December 5, 2017
Curracurrong Falls, or Eagle Rock in Royal National Park, is one of those rare waterfalls that sometimes looks like it’s flowing upwards. It can happen when the wind is strong enough to blow the water droplets back up before seemingly disappearing as mist. The churning ocean below shows the day’s wild weather. The waterfall is impressive after sustained rainfall and an extra special sight in windy conditions.
That’s Eagle Rock in the top right of the picture. Can you pick out the shape of the eagle’s beak? It’s the iconic imagery on signs for Royal National Park.
Such a large overhang is a rare sight. The heavy Hawkesbury Sandstone usually needs supportive rock underneath or adjoining blocks to lock it in place. But Eagle Rock is unsupported so it’s a ticking time bomb before – boom – gravity takes its toll and it smashes into the water below. The tricky thing about the natural world is that it doesn’t tell you exactly when it’s going to drop a rock the size of a double-decker bus… like this one at Sydney’s North Head. So yeah, not a great idea to go off track and sit on it.
This vantage point of Eagle Rock from the cliffs at Curracurrong Creek is about an hour’s walk south of Wattamolla on the Coast Track in Royal National Park.
Directions to Eagle Rock, Sydney
There are three ways to get to Eagle Rock in Royal National Park. They’re much of a muchness in terms of time and distance: all about a two hour return walk.
You can walk via:
* Curra Moors Track
* Garie Beach
Our favourite track to walk to Eagle Rock is via Wattamolla – it’s the most scenic and follows the Coast Track for extraordinary coastal views. Curra Moors Track is a fairly uninspiring fire trail, but the birdlife and wildflowers are exceptional. And finally walking to Eagle Rock via Garie Beach, while the most challenging route, offers the tempting summertime reward of a swim at the start or end of the loop walk. So it’s up to you…
This walk starts from the top car park at Wattamolla (the car park furthest away from the lagoon area). Wattamolla is in Royal National Park, accessed via Sir Bertram Stevens Drive, then Wattamolla Road. The car park can become very crowded on sunny summer days or public holidays, and is completely closed by authorities once full (check whether Wattamolla is open).
There is no regular public transport to Wattamolla but you could try your luck with a private shuttle bus on Thursdays – Sundays. Check the bus schedule before you go.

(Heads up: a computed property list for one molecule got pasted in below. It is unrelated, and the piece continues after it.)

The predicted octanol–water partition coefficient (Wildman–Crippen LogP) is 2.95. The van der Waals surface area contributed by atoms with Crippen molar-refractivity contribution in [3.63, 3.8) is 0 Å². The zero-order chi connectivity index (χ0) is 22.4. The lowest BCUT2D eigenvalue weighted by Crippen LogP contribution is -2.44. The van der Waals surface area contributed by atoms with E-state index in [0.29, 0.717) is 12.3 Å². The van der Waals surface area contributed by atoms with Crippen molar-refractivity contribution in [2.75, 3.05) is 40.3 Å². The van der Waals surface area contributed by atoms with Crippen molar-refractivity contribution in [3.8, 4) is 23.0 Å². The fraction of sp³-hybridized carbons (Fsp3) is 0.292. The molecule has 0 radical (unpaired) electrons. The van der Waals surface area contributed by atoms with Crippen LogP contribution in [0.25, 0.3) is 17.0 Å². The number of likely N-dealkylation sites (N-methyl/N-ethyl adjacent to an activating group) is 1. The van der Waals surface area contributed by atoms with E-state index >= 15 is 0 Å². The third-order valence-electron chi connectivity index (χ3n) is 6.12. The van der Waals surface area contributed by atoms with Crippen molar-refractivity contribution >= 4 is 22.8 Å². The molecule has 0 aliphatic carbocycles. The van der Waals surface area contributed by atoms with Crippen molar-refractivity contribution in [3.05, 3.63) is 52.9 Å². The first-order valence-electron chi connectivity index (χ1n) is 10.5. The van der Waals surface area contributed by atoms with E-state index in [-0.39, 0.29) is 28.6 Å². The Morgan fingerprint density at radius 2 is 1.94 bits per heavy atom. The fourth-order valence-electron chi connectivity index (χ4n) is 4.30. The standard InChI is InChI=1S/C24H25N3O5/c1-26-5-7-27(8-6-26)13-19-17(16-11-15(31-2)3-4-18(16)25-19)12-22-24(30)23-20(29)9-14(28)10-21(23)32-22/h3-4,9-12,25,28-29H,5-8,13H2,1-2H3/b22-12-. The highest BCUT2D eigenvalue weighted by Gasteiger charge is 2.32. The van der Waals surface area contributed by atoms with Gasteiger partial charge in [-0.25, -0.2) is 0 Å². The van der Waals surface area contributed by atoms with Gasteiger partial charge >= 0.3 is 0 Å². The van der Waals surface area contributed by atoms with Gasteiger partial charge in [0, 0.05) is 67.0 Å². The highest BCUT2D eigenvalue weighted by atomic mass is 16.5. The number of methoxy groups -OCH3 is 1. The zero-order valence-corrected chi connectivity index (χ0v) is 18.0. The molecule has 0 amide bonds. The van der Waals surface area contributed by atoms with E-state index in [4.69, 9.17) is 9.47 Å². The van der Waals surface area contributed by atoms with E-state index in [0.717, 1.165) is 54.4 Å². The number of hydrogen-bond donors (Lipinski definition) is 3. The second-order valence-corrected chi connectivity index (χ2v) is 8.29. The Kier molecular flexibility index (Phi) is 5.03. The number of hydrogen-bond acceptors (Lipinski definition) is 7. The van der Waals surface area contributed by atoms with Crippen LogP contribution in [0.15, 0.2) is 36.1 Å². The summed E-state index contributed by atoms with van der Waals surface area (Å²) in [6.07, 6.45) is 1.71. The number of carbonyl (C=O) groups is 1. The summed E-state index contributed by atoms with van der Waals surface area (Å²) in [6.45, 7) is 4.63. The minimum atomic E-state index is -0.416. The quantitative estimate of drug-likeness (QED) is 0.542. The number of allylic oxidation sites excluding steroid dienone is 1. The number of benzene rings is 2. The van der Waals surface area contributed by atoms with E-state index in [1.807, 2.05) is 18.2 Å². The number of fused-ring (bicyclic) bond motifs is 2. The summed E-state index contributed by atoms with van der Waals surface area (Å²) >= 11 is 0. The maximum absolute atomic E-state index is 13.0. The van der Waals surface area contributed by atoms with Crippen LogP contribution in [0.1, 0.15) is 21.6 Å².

From Wattamolla’s top car park, the trail is sign-posted “The Coast Track”. Walk south, passing the first inlet called Curracurrang. Continue up and over the next headland. The track on the northern side (heading up the hill) is metal grates, so may be slippery in the morning from dew or after rainfall.
There has been no track work on the southern side of the headland (heading back down the other side) and it’s horrendously eroded. Watch your footing.
Looking south, enjoy the views of Wollongong and surrounds in the distance. If you’re lucky, you may catch sight of a second waterfall at Curra Brook that appears only after rain.
Cross Curracurrong Creek. There are no permanent stepping stones. Your feet will probably stay dry but the crossing will be more challenging after heavy rainfall: wet feet, yes, but we’re not talking waist height water with ropes required or anything like that.
Follow the track around to where it meets the fire trail. Then turn to look back north for a great view of Eagle Rock.
Image: Curracurrong Inlet
To enjoy an even better vantage point, head underneath the rock overhang that you’re now standing on. Follow a little path between the shrubs down towards the creek (don’t go anywhere near the rocky edge).
You’ll find a cool shelter from sunny weather with a view from the top of Curracurrong waterfall, to it crashing into the ocean down below. It’s a refreshing spot to stop for lunch when it’s warm, but can get a bit damp on windy days with spray from the waterfall.
The only way back is to re-trace your steps. The ‘there and back’ walk to Eagle Rock will take you about an hour each way from Wattamolla, so allow about two and half hours including breaks.